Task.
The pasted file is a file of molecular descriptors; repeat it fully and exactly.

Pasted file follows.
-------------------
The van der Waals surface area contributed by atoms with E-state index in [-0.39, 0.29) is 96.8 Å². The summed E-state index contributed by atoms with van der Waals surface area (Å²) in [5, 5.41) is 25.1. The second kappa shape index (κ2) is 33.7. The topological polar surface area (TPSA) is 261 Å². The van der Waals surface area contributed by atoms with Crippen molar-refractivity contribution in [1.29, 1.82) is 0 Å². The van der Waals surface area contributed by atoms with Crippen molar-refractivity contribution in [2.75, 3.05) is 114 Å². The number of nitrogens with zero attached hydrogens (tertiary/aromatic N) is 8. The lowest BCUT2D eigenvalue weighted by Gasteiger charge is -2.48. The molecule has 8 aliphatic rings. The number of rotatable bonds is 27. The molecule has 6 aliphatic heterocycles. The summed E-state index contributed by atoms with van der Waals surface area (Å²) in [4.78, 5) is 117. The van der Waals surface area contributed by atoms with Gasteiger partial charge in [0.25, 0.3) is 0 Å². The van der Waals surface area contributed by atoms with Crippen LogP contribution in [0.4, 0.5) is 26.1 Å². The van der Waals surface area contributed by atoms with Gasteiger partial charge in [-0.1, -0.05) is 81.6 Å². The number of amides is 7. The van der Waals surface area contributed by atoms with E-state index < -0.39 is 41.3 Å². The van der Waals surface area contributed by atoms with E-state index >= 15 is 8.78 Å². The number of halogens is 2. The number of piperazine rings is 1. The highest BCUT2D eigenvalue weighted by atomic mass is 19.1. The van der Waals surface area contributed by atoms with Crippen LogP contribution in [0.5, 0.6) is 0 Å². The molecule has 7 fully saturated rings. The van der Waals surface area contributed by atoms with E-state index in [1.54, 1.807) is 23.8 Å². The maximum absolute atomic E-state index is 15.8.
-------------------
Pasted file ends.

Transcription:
The van der Waals surface area contributed by atoms with E-state index in [-0.39, 0.29) is 96.8 Å². The summed E-state index contributed by atoms with van der Waals surface area (Å²) in [5, 5.41) is 25.1. The second kappa shape index (κ2) is 33.7. The topological polar surface area (TPSA) is 261 Å². The van der Waals surface area contributed by atoms with Crippen molar-refractivity contribution in [1.29, 1.82) is 0 Å². The van der Waals surface area contributed by atoms with Crippen molar-refractivity contribution in [2.75, 3.05) is 114 Å². The number of nitrogens with zero attached hydrogens (tertiary/aromatic N) is 8. The lowest BCUT2D eigenvalue weighted by Gasteiger charge is -2.48. The molecule has 8 aliphatic rings. The number of rotatable bonds is 27. The molecule has 6 aliphatic heterocycles. The summed E-state index contributed by atoms with van der Waals surface area (Å²) in [4.78, 5) is 117. The van der Waals surface area contributed by atoms with Gasteiger partial charge in [0.25, 0.3) is 0 Å². The van der Waals surface area contributed by atoms with Crippen LogP contribution in [0.4, 0.5) is 26.1 Å². The van der Waals surface area contributed by atoms with Gasteiger partial charge in [-0.1, -0.05) is 81.6 Å². The number of amides is 7. The van der Waals surface area contributed by atoms with E-state index < -0.39 is 41.3 Å². The van der Waals surface area contributed by atoms with E-state index >= 15 is 8.78 Å². The number of halogens is 2. The number of piperazine rings is 1. The highest BCUT2D eigenvalue weighted by atomic mass is 19.1. The van der Waals surface area contributed by atoms with Crippen LogP contribution in [0.5, 0.6) is 0 Å². The molecule has 7 fully saturated rings. The van der Waals surface area contributed by atoms with E-state index in [1.54, 1.807) is 23.8 Å². The maximum absolute atomic E-state index is 15.8.